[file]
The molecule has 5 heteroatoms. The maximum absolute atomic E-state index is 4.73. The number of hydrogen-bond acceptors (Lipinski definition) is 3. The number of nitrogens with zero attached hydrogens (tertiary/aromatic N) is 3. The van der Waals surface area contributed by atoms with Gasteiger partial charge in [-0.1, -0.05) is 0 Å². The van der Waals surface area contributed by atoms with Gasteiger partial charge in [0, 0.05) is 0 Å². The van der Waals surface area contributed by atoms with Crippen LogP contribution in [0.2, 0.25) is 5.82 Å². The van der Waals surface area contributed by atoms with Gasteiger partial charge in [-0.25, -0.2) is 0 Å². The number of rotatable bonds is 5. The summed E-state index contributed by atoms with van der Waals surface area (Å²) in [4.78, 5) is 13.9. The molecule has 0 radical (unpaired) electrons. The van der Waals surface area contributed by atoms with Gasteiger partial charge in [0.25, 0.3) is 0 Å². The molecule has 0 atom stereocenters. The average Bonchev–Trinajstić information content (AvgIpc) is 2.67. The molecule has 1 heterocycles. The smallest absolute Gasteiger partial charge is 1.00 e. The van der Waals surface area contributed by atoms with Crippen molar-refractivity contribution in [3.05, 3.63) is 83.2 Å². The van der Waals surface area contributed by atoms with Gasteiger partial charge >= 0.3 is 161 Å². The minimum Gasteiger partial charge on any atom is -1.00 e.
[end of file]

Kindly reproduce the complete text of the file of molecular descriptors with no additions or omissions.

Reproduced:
The molecule has 5 heteroatoms. The maximum absolute atomic E-state index is 4.73. The number of hydrogen-bond acceptors (Lipinski definition) is 3. The number of nitrogens with zero attached hydrogens (tertiary/aromatic N) is 3. The van der Waals surface area contributed by atoms with Gasteiger partial charge in [-0.1, -0.05) is 0 Å². The van der Waals surface area contributed by atoms with Gasteiger partial charge in [0, 0.05) is 0 Å². The van der Waals surface area contributed by atoms with Crippen LogP contribution in [0.2, 0.25) is 5.82 Å². The van der Waals surface area contributed by atoms with Gasteiger partial charge in [-0.25, -0.2) is 0 Å². The number of rotatable bonds is 5. The summed E-state index contributed by atoms with van der Waals surface area (Å²) in [4.78, 5) is 13.9. The molecule has 0 radical (unpaired) electrons. The van der Waals surface area contributed by atoms with Gasteiger partial charge in [0.25, 0.3) is 0 Å². The molecule has 0 atom stereocenters. The average Bonchev–Trinajstić information content (AvgIpc) is 2.67. The molecule has 1 heterocycles. The smallest absolute Gasteiger partial charge is 1.00 e. The van der Waals surface area contributed by atoms with Crippen molar-refractivity contribution in [3.05, 3.63) is 83.2 Å². The van der Waals surface area contributed by atoms with Gasteiger partial charge >= 0.3 is 161 Å². The minimum Gasteiger partial charge on any atom is -1.00 e.